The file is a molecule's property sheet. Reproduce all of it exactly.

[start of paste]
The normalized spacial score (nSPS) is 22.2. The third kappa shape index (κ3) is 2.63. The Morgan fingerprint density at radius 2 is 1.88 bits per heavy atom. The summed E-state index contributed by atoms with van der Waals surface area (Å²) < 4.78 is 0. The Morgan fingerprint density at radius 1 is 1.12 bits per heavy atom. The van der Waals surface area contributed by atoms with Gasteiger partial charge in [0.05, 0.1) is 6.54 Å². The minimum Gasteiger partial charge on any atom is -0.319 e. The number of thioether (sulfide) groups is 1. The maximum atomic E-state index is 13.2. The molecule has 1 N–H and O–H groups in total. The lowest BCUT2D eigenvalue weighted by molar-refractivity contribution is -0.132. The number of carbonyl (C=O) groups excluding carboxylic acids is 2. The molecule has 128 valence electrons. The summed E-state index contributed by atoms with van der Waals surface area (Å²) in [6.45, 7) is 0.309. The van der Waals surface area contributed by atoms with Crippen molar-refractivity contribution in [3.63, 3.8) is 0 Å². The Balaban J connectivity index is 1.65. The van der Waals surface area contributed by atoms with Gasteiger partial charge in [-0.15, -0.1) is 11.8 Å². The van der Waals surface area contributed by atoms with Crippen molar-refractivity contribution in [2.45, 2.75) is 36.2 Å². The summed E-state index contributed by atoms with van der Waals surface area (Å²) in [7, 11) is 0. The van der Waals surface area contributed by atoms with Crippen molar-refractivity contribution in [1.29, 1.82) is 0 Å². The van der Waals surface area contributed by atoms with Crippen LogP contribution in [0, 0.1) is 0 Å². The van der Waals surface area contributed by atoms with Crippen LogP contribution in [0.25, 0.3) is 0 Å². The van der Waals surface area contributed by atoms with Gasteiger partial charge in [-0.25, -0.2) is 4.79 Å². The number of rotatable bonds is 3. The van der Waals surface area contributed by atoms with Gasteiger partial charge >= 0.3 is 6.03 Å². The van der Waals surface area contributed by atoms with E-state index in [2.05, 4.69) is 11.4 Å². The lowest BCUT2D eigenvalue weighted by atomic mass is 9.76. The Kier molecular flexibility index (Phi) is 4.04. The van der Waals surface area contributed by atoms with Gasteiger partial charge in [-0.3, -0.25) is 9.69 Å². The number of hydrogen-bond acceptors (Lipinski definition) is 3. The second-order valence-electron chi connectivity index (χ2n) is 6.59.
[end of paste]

The normalized spacial score (nSPS) is 22.2. The third kappa shape index (κ3) is 2.63. The Morgan fingerprint density at radius 2 is 1.88 bits per heavy atom. The summed E-state index contributed by atoms with van der Waals surface area (Å²) < 4.78 is 0. The Morgan fingerprint density at radius 1 is 1.12 bits per heavy atom. The van der Waals surface area contributed by atoms with Gasteiger partial charge in [0.05, 0.1) is 6.54 Å². The minimum Gasteiger partial charge on any atom is -0.319 e. The number of thioether (sulfide) groups is 1. The maximum atomic E-state index is 13.2. The molecule has 1 N–H and O–H groups in total. The lowest BCUT2D eigenvalue weighted by molar-refractivity contribution is -0.132. The number of carbonyl (C=O) groups excluding carboxylic acids is 2. The molecule has 128 valence electrons. The summed E-state index contributed by atoms with van der Waals surface area (Å²) in [6.45, 7) is 0.309. The van der Waals surface area contributed by atoms with Crippen molar-refractivity contribution in [3.63, 3.8) is 0 Å². The Balaban J connectivity index is 1.65. The van der Waals surface area contributed by atoms with Gasteiger partial charge in [-0.15, -0.1) is 11.8 Å². The van der Waals surface area contributed by atoms with Crippen molar-refractivity contribution in [2.45, 2.75) is 36.2 Å². The summed E-state index contributed by atoms with van der Waals surface area (Å²) in [7, 11) is 0. The van der Waals surface area contributed by atoms with Crippen molar-refractivity contribution in [1.29, 1.82) is 0 Å². The van der Waals surface area contributed by atoms with Crippen LogP contribution in [0, 0.1) is 0 Å². The van der Waals surface area contributed by atoms with Crippen LogP contribution in [0.25, 0.3) is 0 Å². The van der Waals surface area contributed by atoms with Gasteiger partial charge in [-0.25, -0.2) is 4.79 Å². The number of rotatable bonds is 3. The van der Waals surface area contributed by atoms with Gasteiger partial charge >= 0.3 is 6.03 Å². The van der Waals surface area contributed by atoms with E-state index in [2.05, 4.69) is 11.4 Å². The lowest BCUT2D eigenvalue weighted by atomic mass is 9.76. The Kier molecular flexibility index (Phi) is 4.04. The van der Waals surface area contributed by atoms with Gasteiger partial charge in [-0.3, -0.25) is 9.69 Å². The number of hydrogen-bond acceptors (Lipinski definition) is 3. The second-order valence-electron chi connectivity index (χ2n) is 6.59.